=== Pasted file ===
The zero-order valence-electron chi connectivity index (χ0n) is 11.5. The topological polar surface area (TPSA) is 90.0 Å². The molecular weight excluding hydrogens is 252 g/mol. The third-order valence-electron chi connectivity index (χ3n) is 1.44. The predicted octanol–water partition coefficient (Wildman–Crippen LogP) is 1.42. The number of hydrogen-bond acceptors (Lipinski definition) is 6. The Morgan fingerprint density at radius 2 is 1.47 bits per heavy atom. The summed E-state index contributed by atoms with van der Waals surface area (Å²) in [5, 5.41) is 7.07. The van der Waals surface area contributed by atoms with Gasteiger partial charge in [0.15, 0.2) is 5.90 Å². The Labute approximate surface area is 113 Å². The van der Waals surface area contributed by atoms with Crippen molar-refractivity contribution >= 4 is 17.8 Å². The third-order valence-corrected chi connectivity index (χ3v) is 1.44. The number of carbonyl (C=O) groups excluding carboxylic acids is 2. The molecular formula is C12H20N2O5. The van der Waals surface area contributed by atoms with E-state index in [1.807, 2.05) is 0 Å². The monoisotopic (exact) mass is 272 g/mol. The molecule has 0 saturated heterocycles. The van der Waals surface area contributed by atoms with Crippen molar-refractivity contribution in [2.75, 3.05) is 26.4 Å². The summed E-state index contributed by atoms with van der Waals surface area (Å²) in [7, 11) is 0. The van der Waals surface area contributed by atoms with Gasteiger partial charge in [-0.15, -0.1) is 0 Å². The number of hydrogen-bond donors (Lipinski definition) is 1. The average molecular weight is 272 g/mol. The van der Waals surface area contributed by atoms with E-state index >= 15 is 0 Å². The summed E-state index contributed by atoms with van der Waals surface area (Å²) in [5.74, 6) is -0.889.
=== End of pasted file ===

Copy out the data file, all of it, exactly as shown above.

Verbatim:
The zero-order valence-electron chi connectivity index (χ0n) is 11.5. The topological polar surface area (TPSA) is 90.0 Å². The molecular weight excluding hydrogens is 252 g/mol. The third-order valence-electron chi connectivity index (χ3n) is 1.44. The predicted octanol–water partition coefficient (Wildman–Crippen LogP) is 1.42. The number of hydrogen-bond acceptors (Lipinski definition) is 6. The Morgan fingerprint density at radius 2 is 1.47 bits per heavy atom. The summed E-state index contributed by atoms with van der Waals surface area (Å²) in [5, 5.41) is 7.07. The van der Waals surface area contributed by atoms with Gasteiger partial charge in [0.15, 0.2) is 5.90 Å². The Labute approximate surface area is 113 Å². The van der Waals surface area contributed by atoms with Crippen molar-refractivity contribution >= 4 is 17.8 Å². The third-order valence-corrected chi connectivity index (χ3v) is 1.44. The number of carbonyl (C=O) groups excluding carboxylic acids is 2. The molecular formula is C12H20N2O5. The van der Waals surface area contributed by atoms with E-state index in [1.807, 2.05) is 0 Å². The monoisotopic (exact) mass is 272 g/mol. The molecule has 0 saturated heterocycles. The van der Waals surface area contributed by atoms with Crippen molar-refractivity contribution in [2.75, 3.05) is 26.4 Å². The summed E-state index contributed by atoms with van der Waals surface area (Å²) in [7, 11) is 0. The van der Waals surface area contributed by atoms with Gasteiger partial charge in [-0.15, -0.1) is 0 Å². The number of hydrogen-bond donors (Lipinski definition) is 1. The average molecular weight is 272 g/mol. The van der Waals surface area contributed by atoms with E-state index >= 15 is 0 Å². The summed E-state index contributed by atoms with van der Waals surface area (Å²) in [5.74, 6) is -0.889.